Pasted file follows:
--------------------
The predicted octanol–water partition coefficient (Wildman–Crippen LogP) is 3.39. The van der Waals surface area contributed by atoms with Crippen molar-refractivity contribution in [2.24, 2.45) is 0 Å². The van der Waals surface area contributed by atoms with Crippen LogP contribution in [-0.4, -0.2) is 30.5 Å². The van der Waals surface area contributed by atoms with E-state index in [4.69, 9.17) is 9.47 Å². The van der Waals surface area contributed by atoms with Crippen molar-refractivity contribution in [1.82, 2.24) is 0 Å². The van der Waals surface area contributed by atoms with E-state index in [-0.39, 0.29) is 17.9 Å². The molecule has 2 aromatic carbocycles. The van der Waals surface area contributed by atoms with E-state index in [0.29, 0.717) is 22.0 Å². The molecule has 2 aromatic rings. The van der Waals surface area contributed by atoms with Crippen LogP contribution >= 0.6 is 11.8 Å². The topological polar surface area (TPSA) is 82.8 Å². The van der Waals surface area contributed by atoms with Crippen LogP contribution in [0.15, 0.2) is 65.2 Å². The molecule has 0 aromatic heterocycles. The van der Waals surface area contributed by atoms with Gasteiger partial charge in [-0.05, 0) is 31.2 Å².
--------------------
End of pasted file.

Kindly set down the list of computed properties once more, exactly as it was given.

The predicted octanol–water partition coefficient (Wildman–Crippen LogP) is 3.39. The van der Waals surface area contributed by atoms with Crippen molar-refractivity contribution in [2.24, 2.45) is 0 Å². The van der Waals surface area contributed by atoms with Crippen LogP contribution in [-0.4, -0.2) is 30.5 Å². The van der Waals surface area contributed by atoms with E-state index in [4.69, 9.17) is 9.47 Å². The van der Waals surface area contributed by atoms with Crippen molar-refractivity contribution in [1.82, 2.24) is 0 Å². The van der Waals surface area contributed by atoms with E-state index in [-0.39, 0.29) is 17.9 Å². The molecule has 2 aromatic carbocycles. The van der Waals surface area contributed by atoms with E-state index in [0.29, 0.717) is 22.0 Å². The molecule has 2 aromatic rings. The van der Waals surface area contributed by atoms with Crippen LogP contribution >= 0.6 is 11.8 Å². The topological polar surface area (TPSA) is 82.8 Å². The van der Waals surface area contributed by atoms with Crippen LogP contribution in [0.15, 0.2) is 65.2 Å². The molecule has 0 aromatic heterocycles. The van der Waals surface area contributed by atoms with Gasteiger partial charge in [-0.05, 0) is 31.2 Å².